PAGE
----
Friday, January 22, 2010

Supreme fallacy

Contributed by Auggie
Concerned human being

The Supreme Court this week reversed legislative restrictions on the role of corporations in political campaigns, ruling that companies can spend as much as they want to support or oppose individual candidates. The decision was made on the grounds that corporations have the same rights as individuals when it comes to freedom of speech. As a concerned citizen of the United States I find this philosophy extremely disturbing. If we can’t rely on the Supreme Court to be intellectually honest then who can we rely on?

A corporation is not a person in any way, shape or form – it does not exist in corporeal form. A corporation is nothing more than a bundle of contractual agreements filed in some office or database, and it has no more rights to participate in the democratic decision making process than any other piece of paper. You could write a book on this topic, but in the interest of blogging etiquette I’ll limit my remarks.

Many states already have “paycheck protection” laws whereby no union dues can be spent for any political purpose such as lobbying and campaign donations unless the union members specifically agree, but shareholders and other stakeholders have no such protection. They may in fact be contributing to political causes they do not agree with. Even if a shareholder agrees with the corporate view, an individual citizen has nowhere near the political clout of a corporation (where the actual decisions are being made by a small number of people with power). Investors, consumers and employees etc. already have the right to challenge and influence the democratic process individual citizens.

Furthermore, most large corporations rely on pools of capital from investors around the world, and by treating the corporation as a person we are essentially allowing non-citizens to have a say in American laws and regulations. My concern is naturally with the U.S. because I live here, but I would think that any country arriving at decisions through a democratic process would not want those decisions overturned by foreigners.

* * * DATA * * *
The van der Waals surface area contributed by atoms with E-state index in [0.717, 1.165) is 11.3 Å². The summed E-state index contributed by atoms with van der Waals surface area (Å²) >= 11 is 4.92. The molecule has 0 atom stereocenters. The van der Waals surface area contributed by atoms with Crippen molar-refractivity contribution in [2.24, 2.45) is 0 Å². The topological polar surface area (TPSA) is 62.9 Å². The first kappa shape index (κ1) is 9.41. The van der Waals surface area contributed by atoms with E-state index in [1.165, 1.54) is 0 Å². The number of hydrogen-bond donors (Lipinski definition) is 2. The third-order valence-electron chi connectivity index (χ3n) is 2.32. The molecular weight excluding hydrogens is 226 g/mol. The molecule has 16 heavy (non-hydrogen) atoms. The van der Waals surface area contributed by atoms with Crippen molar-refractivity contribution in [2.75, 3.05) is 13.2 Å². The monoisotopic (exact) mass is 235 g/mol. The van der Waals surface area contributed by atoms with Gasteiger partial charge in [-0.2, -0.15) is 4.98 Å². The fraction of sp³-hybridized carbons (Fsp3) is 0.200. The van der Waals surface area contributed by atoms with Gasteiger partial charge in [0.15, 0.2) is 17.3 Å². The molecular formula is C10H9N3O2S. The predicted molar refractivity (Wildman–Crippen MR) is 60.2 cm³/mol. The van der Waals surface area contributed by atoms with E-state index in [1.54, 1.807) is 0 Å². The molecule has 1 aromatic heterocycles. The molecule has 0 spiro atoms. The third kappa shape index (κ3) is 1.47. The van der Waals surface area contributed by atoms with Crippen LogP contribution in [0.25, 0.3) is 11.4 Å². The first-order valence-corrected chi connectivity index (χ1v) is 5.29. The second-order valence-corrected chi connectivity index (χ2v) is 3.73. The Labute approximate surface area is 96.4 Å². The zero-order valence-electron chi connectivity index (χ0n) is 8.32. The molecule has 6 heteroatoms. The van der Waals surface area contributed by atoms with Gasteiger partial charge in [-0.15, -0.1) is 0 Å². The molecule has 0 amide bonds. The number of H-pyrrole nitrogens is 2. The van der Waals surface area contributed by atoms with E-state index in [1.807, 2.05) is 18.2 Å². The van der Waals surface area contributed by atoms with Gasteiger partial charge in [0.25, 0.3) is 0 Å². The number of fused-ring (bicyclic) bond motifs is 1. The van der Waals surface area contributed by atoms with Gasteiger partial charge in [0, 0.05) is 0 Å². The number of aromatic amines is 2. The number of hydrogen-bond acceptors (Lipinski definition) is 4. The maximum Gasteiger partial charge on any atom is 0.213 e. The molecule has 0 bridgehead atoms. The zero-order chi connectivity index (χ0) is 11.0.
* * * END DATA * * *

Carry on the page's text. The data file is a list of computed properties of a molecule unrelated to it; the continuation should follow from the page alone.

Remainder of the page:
The Supreme Court ruling produced vastly different reactions from the two major political parties, but my viewpoint is completely non-partisan. And believe it or not has nothing to do with my opinion on campaign financing. My real concern is the anthropomorphizing of corporations and how it blurs the boundary between capitalism and democracy.


  1. Anonymous1/23/2010

    Auggie-- I have the same concerns as you. Having voted republican about 95% of the time, I am still disturbed by this decision for the reasons you cite. Well said... JD

  2. Jeff Ryer1/24/2010

    I am not so sure I agree with your entire post. (Surprised ?)

    First off - I agree that corporations do not have the same rights as individuals, as in corps do not have the right to vote.

    You are correct in stating that most large corporations have many owners. But most "corporations" in the US are controlled by only a few individuals. It is important to note that your average individual, when they hear or read the word corporation, immediately associate the word with a large company such as General Electric. Your average citizen has no clue that anyone, in theory, could start their own bank, insurance company, or any number of complex organizations that just appear one day.